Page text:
Summer 2014 Health Link Online

HealthLink Online

Uniting Children, Parents, Caregivers, and Health Professionals

Bug Bite Prevention

Bug Bite Prevention

 

 

Summer is a time when many biting insects are most active. Mosquitoes, stinging insects and ticks are a problem. To minimize insect bites:

  • Avoid bright colored clothing.
  • Avoid any product that has an odor.
  • Avoid stagnant water.
  • Cover foods well.
  • Watch for places stinging insects seem to have nests. Stay far away from them or have a pest-control professional get rid of them.
  • Use insect repellent containing DEET to prevent insect-borne illnesses.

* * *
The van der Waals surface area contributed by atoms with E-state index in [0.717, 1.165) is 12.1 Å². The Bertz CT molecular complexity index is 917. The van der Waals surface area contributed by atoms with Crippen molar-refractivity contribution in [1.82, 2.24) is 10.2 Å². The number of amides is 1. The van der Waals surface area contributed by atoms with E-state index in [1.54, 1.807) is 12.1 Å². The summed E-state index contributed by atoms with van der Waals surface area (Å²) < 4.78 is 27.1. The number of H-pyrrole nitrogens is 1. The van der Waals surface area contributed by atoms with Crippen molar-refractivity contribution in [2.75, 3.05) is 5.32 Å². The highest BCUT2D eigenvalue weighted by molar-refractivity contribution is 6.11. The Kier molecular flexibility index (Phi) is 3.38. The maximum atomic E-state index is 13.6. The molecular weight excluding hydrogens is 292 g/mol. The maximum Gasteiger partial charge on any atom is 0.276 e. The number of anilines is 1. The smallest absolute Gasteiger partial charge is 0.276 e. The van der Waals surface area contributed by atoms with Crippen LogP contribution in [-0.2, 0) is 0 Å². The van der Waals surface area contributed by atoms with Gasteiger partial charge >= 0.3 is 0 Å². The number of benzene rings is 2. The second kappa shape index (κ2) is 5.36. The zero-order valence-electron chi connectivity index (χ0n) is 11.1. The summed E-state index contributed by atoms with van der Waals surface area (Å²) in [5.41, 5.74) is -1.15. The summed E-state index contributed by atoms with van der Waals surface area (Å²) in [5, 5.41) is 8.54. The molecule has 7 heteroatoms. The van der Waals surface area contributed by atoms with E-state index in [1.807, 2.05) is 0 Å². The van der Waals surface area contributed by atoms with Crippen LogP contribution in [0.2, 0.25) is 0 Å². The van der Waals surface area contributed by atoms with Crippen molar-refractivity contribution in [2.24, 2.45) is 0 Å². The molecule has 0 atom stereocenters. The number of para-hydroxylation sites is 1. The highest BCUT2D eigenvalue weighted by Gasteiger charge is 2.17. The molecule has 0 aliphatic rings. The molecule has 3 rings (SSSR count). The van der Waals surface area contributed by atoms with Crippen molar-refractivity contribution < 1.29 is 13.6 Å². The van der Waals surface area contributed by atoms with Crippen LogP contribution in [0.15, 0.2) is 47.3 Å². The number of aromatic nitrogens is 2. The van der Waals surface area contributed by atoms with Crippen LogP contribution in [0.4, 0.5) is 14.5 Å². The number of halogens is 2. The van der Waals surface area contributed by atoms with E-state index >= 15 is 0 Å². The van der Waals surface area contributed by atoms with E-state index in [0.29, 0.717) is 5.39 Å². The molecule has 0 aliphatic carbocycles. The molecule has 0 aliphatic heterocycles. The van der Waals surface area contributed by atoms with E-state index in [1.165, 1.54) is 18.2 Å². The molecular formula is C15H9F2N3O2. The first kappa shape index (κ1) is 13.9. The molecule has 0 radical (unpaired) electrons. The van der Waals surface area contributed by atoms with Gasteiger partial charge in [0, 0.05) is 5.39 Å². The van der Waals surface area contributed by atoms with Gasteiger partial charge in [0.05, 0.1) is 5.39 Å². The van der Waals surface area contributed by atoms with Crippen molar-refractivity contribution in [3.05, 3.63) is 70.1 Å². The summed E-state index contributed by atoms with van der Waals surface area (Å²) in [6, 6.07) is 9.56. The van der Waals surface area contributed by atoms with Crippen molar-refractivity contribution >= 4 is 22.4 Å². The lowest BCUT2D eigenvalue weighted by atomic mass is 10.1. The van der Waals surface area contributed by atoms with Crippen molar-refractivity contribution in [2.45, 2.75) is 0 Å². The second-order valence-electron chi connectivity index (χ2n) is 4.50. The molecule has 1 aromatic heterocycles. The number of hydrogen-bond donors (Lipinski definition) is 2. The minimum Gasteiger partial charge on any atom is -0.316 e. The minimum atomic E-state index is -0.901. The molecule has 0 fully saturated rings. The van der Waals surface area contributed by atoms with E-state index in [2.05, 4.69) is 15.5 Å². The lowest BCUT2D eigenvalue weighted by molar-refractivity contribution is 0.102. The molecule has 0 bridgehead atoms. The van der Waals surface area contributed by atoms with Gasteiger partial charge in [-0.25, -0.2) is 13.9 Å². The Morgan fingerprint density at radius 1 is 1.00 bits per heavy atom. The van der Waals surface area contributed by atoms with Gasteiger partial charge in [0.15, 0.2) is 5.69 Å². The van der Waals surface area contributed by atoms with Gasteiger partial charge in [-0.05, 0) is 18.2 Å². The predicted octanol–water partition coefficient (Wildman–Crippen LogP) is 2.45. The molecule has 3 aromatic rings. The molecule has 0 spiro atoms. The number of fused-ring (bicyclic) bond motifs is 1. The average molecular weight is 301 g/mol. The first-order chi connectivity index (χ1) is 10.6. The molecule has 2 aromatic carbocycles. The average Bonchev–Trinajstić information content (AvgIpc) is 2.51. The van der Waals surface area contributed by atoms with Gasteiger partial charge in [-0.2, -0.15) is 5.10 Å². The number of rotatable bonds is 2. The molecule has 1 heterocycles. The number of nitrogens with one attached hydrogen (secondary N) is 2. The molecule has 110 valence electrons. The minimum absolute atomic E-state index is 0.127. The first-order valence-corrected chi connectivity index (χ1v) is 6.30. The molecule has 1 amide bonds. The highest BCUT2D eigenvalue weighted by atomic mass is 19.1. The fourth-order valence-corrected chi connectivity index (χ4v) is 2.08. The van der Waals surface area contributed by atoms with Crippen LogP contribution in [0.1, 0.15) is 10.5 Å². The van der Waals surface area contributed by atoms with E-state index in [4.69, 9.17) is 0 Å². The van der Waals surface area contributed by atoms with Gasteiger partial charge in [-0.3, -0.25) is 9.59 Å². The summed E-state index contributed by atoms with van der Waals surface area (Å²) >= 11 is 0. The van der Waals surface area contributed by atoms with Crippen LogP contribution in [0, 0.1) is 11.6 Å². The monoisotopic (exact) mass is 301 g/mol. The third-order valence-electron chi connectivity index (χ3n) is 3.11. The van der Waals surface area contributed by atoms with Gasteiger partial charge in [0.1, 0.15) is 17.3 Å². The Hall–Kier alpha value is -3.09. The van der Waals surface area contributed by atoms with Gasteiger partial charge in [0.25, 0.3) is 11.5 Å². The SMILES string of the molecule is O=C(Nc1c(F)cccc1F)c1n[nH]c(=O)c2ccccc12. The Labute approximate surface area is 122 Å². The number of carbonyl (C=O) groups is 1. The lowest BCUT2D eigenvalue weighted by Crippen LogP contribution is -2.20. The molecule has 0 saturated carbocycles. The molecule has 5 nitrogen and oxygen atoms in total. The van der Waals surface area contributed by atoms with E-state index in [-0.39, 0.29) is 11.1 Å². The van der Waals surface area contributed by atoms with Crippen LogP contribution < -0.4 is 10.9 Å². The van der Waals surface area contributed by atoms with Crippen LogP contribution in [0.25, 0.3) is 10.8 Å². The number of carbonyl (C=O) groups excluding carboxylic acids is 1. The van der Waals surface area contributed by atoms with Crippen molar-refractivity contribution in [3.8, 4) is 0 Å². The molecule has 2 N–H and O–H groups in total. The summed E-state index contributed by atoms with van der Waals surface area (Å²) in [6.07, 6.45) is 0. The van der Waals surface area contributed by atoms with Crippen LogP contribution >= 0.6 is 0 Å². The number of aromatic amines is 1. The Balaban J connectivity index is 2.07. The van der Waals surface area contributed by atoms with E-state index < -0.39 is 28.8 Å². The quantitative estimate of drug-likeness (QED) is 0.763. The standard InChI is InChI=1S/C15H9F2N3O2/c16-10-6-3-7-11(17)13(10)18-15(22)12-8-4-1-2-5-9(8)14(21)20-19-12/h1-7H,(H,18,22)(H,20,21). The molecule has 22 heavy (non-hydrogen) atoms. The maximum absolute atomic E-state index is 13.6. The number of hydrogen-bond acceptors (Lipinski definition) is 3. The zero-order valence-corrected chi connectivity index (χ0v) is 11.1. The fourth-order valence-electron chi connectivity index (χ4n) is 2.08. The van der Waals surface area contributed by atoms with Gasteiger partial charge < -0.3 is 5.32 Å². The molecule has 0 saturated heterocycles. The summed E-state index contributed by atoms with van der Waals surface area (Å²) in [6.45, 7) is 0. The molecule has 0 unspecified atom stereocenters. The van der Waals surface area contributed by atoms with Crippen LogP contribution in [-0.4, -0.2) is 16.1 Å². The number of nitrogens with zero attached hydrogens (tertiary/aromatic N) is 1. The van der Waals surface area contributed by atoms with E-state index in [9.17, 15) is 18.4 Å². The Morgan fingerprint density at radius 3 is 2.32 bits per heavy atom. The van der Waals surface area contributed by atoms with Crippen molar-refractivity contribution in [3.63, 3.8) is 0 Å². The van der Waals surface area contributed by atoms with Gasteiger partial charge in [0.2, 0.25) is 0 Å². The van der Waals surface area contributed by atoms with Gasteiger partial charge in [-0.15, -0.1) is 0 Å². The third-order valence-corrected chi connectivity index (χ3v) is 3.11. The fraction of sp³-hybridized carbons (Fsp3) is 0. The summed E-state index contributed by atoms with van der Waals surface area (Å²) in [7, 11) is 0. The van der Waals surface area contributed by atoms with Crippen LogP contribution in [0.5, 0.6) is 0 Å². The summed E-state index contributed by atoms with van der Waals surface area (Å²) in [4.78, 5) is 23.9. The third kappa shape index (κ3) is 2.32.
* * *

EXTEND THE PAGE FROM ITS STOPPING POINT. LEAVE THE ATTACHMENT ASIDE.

Ticks spread Rocky Mountain Spotted Fever and Lyme Disease in most areas of the United States. Mosquitoes spread viruses such as the West Nile virus. The newly introduced Middle East Respiratory Syndrome (MERS) started out as a viral disease of camels. Mosquito bites spread it to humans in the Middle East. Now infected travelers have started to bring the virus to other countries. The bites of local mosquitoes in these other countries can spread it.

Caring for Our Children 3rd edition, Standard 3.4.5.2 says “Insect repellents may be used with children in child care in areas of the country due to specific disease outbreaks and alerts.” If a health professional recommends using a repellent, DEET should be used for everyone but infants younger than 2 months of age. Do not use sunscreen-DEET products. You need to apply sunscreen more often than insect repellent.